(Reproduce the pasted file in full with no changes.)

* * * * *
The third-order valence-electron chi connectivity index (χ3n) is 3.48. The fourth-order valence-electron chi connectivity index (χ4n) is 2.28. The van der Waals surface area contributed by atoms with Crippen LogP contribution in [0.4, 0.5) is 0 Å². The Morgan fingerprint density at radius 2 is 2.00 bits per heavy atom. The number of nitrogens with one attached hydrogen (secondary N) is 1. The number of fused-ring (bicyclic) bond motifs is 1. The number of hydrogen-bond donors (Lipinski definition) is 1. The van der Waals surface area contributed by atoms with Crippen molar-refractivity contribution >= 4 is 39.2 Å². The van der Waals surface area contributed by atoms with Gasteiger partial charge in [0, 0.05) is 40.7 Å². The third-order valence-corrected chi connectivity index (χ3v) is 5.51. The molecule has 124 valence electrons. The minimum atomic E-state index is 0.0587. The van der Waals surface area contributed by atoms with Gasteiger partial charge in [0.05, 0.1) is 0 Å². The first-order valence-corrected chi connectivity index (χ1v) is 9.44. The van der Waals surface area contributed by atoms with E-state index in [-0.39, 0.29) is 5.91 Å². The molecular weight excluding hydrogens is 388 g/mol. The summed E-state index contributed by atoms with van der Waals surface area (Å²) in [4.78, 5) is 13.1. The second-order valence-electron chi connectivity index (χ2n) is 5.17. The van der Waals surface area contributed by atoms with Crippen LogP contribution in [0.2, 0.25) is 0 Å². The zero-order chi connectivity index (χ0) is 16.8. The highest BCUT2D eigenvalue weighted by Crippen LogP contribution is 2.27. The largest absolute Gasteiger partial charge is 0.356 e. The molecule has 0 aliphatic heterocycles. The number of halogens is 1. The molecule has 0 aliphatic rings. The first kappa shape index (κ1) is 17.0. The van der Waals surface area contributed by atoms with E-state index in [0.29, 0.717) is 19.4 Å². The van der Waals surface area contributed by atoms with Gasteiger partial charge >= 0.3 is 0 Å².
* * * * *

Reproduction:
The third-order valence-electron chi connectivity index (χ3n) is 3.48. The fourth-order valence-electron chi connectivity index (χ4n) is 2.28. The van der Waals surface area contributed by atoms with Crippen LogP contribution in [0.4, 0.5) is 0 Å². The Morgan fingerprint density at radius 2 is 2.00 bits per heavy atom. The number of nitrogens with one attached hydrogen (secondary N) is 1. The number of fused-ring (bicyclic) bond motifs is 1. The number of hydrogen-bond donors (Lipinski definition) is 1. The van der Waals surface area contributed by atoms with Crippen molar-refractivity contribution >= 4 is 39.2 Å². The van der Waals surface area contributed by atoms with Gasteiger partial charge in [0, 0.05) is 40.7 Å². The third-order valence-corrected chi connectivity index (χ3v) is 5.51. The molecule has 124 valence electrons. The minimum atomic E-state index is 0.0587. The van der Waals surface area contributed by atoms with Gasteiger partial charge in [0.05, 0.1) is 0 Å². The first-order valence-corrected chi connectivity index (χ1v) is 9.44. The van der Waals surface area contributed by atoms with E-state index in [-0.39, 0.29) is 5.91 Å². The molecular weight excluding hydrogens is 388 g/mol. The summed E-state index contributed by atoms with van der Waals surface area (Å²) in [4.78, 5) is 13.1. The second-order valence-electron chi connectivity index (χ2n) is 5.17. The van der Waals surface area contributed by atoms with Crippen LogP contribution in [0.2, 0.25) is 0 Å². The zero-order chi connectivity index (χ0) is 16.8. The highest BCUT2D eigenvalue weighted by Crippen LogP contribution is 2.27. The largest absolute Gasteiger partial charge is 0.356 e. The molecule has 0 aliphatic heterocycles. The number of halogens is 1. The molecule has 0 aliphatic rings. The first kappa shape index (κ1) is 17.0. The van der Waals surface area contributed by atoms with E-state index in [0.29, 0.717) is 19.4 Å². The van der Waals surface area contributed by atoms with Gasteiger partial charge >= 0.3 is 0 Å².